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20-40-60 Etiquette: By hand or by email?

20-40-60 etiquette: How should I handle professional correspondence when my handwriting is terrible? Is email OK? Christina Nihira joins the 20-40-60 etiquette panel as guest.
by Helen Ford Wallace and Lillie-Beth Brinkman and Callie Gordon Published: September 23, 2013
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QUESTION: What should I do? I work in a professional field and my handwriting is terrible. Emails have been great for me when I need to write a thank-you note or correspond about anything. It is certainly more legible when I can type it out. Any ideas?

CALLIE'S ANSWER: Typing is faster than writing, which is why so many of us email or text instead of picking up the phone. We are a “too-busy” type of culture. A handwritten note is always more personable and impressive. I know there are writing classes you can take that can help you improve.

If you don't have time for classes, practice only makes perfect. I make lots of daily handwritten notes for myself to remember things. For example: “pick up the dog, go to the dry cleaners” and what I need to get at the store. Handwriting these notes can help you improve since you are not in a hurry writing them.

Slow down and practice.

LILLIE-BETH'S ANSWER: I agree. Emails are a great way to handle things efficiently and quickly, and my handwriting isn't that great, either. I also agree with those who think that handwritten notes are more personal. I think when I take the time to write thoughts out by hand, my words are more meaningful.

Sometimes, I put off saying anything because I think I SHOULD write a handwritten note but then I don't get back to it as I wait to write the perfect note to the person. It seems that my endless to-do list get in the way of that. If I had just written an email, at least any acknowledgment of sorts would have been written and sent; it's easy for me to write on a keyboard. So, I wrestle with this, too. If you can get better at handwriting by practicing or slowing down as you write, then, that's the best solution because letters show effort and care in correspondence. However, I have come to realize that sending an email of thanks or correspondence is better than not sending anything at all. My procrastination in this area has not served me well.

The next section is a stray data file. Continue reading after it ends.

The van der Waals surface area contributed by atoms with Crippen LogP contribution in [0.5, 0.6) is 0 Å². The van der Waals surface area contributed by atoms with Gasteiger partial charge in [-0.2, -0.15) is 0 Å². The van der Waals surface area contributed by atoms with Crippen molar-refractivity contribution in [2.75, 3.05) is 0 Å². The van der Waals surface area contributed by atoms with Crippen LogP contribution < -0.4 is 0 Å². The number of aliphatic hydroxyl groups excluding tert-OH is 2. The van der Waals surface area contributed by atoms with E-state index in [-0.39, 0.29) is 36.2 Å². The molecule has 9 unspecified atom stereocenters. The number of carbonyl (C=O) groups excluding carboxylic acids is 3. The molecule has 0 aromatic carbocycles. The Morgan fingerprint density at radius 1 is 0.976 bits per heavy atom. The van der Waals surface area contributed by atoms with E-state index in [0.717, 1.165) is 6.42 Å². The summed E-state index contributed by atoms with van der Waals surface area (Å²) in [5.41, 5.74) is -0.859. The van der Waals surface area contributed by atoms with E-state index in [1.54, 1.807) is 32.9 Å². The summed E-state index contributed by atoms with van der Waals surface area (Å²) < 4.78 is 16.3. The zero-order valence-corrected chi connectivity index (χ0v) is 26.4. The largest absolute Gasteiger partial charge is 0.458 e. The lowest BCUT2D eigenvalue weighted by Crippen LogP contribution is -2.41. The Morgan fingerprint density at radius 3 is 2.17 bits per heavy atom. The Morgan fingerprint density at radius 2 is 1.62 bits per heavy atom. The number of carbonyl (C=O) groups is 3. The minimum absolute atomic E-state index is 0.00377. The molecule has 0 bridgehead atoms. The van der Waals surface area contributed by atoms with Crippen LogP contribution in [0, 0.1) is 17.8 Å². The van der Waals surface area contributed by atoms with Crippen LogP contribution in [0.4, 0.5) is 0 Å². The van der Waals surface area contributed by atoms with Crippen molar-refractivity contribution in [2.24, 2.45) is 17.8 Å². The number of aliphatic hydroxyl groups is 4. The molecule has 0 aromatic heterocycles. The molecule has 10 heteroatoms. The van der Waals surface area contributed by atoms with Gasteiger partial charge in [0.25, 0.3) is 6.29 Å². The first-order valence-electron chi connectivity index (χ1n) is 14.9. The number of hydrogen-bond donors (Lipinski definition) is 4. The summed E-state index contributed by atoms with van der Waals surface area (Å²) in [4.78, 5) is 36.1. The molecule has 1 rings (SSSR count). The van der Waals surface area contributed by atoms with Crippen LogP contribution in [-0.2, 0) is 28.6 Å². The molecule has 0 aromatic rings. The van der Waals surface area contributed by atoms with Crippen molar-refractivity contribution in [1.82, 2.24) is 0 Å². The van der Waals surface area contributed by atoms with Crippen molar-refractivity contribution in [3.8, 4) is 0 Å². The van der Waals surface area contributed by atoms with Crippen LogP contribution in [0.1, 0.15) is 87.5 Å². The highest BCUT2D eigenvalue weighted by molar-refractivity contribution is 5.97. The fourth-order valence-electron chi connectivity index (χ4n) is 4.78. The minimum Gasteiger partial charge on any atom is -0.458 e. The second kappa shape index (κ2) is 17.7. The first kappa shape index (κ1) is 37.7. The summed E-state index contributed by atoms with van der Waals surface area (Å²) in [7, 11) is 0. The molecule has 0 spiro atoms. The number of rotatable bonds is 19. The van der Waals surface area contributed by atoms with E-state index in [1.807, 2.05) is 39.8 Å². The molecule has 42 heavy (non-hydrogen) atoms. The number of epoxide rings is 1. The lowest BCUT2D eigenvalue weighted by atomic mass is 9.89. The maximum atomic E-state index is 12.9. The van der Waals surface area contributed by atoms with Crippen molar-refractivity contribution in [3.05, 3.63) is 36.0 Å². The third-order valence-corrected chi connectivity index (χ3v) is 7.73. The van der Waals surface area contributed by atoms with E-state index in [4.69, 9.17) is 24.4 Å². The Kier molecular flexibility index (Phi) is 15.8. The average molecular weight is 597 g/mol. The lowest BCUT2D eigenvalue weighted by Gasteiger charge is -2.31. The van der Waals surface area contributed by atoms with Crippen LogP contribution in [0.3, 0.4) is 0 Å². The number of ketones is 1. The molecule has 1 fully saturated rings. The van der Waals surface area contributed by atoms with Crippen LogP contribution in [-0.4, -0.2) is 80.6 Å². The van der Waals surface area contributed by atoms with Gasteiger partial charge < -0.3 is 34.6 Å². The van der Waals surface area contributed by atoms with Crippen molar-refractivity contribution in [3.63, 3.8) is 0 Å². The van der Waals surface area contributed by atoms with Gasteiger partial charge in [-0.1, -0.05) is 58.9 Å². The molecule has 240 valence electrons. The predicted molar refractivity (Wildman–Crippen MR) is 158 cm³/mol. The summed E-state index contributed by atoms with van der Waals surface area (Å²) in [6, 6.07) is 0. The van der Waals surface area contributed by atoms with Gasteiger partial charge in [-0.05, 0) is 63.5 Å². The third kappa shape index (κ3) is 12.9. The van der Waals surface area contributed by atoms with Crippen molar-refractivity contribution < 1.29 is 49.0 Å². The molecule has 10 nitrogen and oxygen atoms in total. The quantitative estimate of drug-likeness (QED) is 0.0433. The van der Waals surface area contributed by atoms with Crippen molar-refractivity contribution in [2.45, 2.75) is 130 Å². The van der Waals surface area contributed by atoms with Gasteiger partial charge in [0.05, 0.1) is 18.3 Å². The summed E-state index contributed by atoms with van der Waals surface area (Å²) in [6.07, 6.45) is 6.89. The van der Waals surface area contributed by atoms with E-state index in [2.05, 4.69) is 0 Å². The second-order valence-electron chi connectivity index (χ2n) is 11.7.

HELEN'S ANSWER: It is still proper to write handwritten thank-you notes. Be brief if your handwriting is illegible, or get a great writing pen and practice your letters. We have received thank-you notes that just say “thank you” and we have appreciated the effort.

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by Helen Ford Wallace
Society Editor
Helen Ford Wallace is a columnist covering society-related events/news for The Oklahoman. She puts local parties online with daily updates. She creates, maintains and runs a Parties blog which includes web casts. She is an online web editor for...
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by Lillie-Beth Brinkman
Lillie-Beth Brinkman is a Content Marketing Manager for the Greater Oklahoma City Chamber of Commerce. She was previously an assistant editor of The Oklahoman
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by Callie Gordon
Freelance Writer
Callie Gordon, a graduate of the University of Oklahoma, is working at Chesapeake Energy in the Environment, Health, and Safety Department. She was previously an event coordinator for Chesapeake Energy.
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